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Meaning Without RepresentationEssays on Truth, Expression, Normativity, and Naturalism$
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Steven Gross, Nicholas Tebben, and Michael Williams

Print publication date: 2015

Print ISBN-13: 9780198722199

Published to Oxford Scholarship Online: September 2015

DOI: 10.1093/acprof:oso/9780198722199.001.0001

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Anti-Representational Semantics

Anti-Representational Semantics

Four Themes

Chapter:
(p.3) Anti-Representational Semantics
Source:
Meaning Without Representation
Author(s):

Nicholas Tebben

Publisher:
Oxford University Press
DOI:10.1093/acprof:oso/9780198722199.003.0001

This introductory chapter is organized around four themes: truth and reference, expression and expressivism, normativity, and naturalism. It begins by distinguishing several different kinds of anti-representational semantic theories, and suggests that the difficulty involved in providing a general account of anti-representationalism may be due to the fact that there are many dimensions of representationality. It goes on to discuss the significance of each of its four themes for anti-representational approaches to the theory of meaning. Each theme highlights the promise of anti-representational theories and/or poses challenges to them. For instance, the disquotational accounts of truth and reference that are an essential part of some anti-representational theories may be in tension with the fact that truth seems to have a normative aspect. In the course of discussing the significance of these four themes, it also provide summaries of the remaining chapters in the volume.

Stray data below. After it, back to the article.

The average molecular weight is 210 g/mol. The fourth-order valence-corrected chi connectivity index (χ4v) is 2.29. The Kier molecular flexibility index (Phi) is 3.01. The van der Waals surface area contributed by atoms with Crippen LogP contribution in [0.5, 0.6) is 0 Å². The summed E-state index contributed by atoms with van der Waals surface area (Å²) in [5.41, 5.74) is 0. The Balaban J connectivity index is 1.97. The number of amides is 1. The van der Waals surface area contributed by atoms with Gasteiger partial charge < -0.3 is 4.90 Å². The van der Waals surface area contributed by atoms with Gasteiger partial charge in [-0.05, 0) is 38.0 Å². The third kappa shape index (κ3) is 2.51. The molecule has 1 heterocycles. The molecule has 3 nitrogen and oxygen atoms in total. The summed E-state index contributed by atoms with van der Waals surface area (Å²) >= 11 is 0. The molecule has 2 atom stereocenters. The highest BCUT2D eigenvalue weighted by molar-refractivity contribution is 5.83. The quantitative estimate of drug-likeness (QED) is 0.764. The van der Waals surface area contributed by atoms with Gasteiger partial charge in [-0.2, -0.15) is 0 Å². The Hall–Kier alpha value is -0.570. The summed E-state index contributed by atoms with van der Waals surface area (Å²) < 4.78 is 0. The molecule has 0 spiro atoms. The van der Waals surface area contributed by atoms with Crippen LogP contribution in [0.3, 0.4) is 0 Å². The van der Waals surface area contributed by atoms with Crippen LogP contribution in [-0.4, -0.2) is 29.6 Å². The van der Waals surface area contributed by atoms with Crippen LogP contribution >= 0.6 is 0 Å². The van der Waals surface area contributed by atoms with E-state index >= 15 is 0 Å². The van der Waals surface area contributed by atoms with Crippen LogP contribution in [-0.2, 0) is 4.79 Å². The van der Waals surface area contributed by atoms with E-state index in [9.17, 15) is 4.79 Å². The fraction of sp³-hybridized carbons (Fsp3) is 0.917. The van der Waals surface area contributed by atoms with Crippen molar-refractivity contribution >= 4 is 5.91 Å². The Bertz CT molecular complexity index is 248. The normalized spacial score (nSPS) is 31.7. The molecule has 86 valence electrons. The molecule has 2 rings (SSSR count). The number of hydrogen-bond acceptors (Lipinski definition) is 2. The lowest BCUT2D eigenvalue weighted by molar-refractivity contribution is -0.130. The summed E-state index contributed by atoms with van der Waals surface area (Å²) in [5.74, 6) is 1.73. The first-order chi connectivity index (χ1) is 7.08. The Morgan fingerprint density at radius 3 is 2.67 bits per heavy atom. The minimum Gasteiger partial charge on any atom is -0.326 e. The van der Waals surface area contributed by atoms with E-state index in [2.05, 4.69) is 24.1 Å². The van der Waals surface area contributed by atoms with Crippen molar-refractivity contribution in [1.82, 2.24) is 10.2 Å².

Keywords:   truth, reference, expressivism, normativity, naturalism

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